Supporters of the move to early January said it would have less “negative impact” on students’ mental health, although it would also leave many to be wiped out in summer and fall, “especially for underprivileged students.” who will likely need to take paid work during this time. ”
A term start in January would also have an impact on applications from international students and reduce long summer vacations for students. ” [Higher education] claimants are unlikely to voluntarily accept this due to loss of earnings and disruption of the academic year, “noted a briefing paper, although he suggested that the process would be easier to both for admissions to Ucas and administrators of the student loan company.
Among other options, proposing a 12-week application window between July and October would increase the pressure on schools, exam boards and Ofqual, with less time to teach level A and other qualifications and less long to mark exams, “and we don’t know at this point if that would be feasible,” noted the analysis.
The DfE’s push for post-qualification admissions is the latest in a long series of attempts dating back to 2006. Each time, the status quo has remained intact after opposition from universities and principals. Dominic Cummings, Boris Johnson’s chief advisor, is said to have opposed the proposals during his tenure as advisor to Michael Gove at DfE.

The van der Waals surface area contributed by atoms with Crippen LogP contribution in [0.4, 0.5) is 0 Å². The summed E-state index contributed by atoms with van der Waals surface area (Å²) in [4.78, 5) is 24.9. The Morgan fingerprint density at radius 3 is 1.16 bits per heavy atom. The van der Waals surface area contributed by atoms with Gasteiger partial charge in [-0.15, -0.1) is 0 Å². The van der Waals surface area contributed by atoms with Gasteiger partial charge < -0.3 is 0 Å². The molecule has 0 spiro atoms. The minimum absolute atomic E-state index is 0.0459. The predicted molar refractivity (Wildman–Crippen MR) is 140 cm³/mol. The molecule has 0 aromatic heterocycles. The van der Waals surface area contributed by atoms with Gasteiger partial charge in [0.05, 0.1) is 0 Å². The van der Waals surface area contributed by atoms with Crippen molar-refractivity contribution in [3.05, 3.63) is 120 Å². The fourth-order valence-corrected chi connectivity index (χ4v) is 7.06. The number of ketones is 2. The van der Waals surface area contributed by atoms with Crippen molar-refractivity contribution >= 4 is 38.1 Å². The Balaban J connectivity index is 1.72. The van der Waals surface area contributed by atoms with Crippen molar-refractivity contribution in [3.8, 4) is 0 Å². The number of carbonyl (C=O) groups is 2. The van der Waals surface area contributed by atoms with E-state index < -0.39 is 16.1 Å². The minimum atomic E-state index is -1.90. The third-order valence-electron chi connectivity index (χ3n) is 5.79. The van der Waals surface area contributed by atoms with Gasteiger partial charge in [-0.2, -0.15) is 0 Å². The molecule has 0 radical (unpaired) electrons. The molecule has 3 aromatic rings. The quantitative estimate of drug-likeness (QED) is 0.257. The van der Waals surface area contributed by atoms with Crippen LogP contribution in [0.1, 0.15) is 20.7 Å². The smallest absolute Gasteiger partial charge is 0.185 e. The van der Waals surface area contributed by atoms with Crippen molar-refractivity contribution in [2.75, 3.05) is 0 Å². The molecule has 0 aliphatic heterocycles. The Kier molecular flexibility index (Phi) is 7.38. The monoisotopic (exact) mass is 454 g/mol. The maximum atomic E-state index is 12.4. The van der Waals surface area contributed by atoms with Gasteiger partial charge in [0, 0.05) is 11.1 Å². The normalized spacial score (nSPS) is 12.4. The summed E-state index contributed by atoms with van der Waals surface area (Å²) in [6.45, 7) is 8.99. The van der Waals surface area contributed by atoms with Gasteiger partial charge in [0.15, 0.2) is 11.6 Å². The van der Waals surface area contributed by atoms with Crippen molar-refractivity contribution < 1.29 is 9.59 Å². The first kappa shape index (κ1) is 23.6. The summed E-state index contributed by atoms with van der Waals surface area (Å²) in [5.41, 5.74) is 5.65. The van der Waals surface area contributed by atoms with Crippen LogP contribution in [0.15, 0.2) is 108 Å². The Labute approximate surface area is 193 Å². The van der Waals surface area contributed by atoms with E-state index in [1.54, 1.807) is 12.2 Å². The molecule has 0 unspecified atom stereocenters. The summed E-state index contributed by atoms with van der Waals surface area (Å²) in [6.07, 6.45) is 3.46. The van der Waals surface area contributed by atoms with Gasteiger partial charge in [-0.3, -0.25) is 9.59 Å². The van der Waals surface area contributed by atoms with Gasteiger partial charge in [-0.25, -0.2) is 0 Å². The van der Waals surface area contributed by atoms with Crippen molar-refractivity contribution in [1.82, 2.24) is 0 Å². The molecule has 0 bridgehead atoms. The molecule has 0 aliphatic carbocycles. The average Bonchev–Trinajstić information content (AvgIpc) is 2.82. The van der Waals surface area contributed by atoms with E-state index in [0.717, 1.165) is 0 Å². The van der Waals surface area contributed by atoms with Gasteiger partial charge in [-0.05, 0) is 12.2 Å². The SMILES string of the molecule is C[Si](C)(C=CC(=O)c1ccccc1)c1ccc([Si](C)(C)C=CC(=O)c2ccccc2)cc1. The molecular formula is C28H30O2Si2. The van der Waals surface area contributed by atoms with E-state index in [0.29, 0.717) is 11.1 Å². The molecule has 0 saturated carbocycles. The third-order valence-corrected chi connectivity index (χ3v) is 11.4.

Williamson’s efforts to push reforms forward are part of the government’s frustration with the Office for Students (OfS), England’s higher education regulator. In February, the OfS launched its own consultation on the admissions process, but the consultation has since been suspended due to the coronavirus epidemic, with no fixed deadline, leaving the ministers little work.
Earlier this week, Sir Michael Barber, Executive Chairman of the OfS, announced his retirement when his term expires next year. Barber wanted to be reappointed for another four-year term, but resigned after dissatisfaction with the DfE over the performance of the OfS became apparent.
The new post-18 education policy proposals came as Williamson wanted to go beyond the consequences of the coronavirus pandemic, with measures to improve the status and attractiveness of continuing education, which he sees as a more cost-effective way to respond to the skills shortage in the UK labor market. .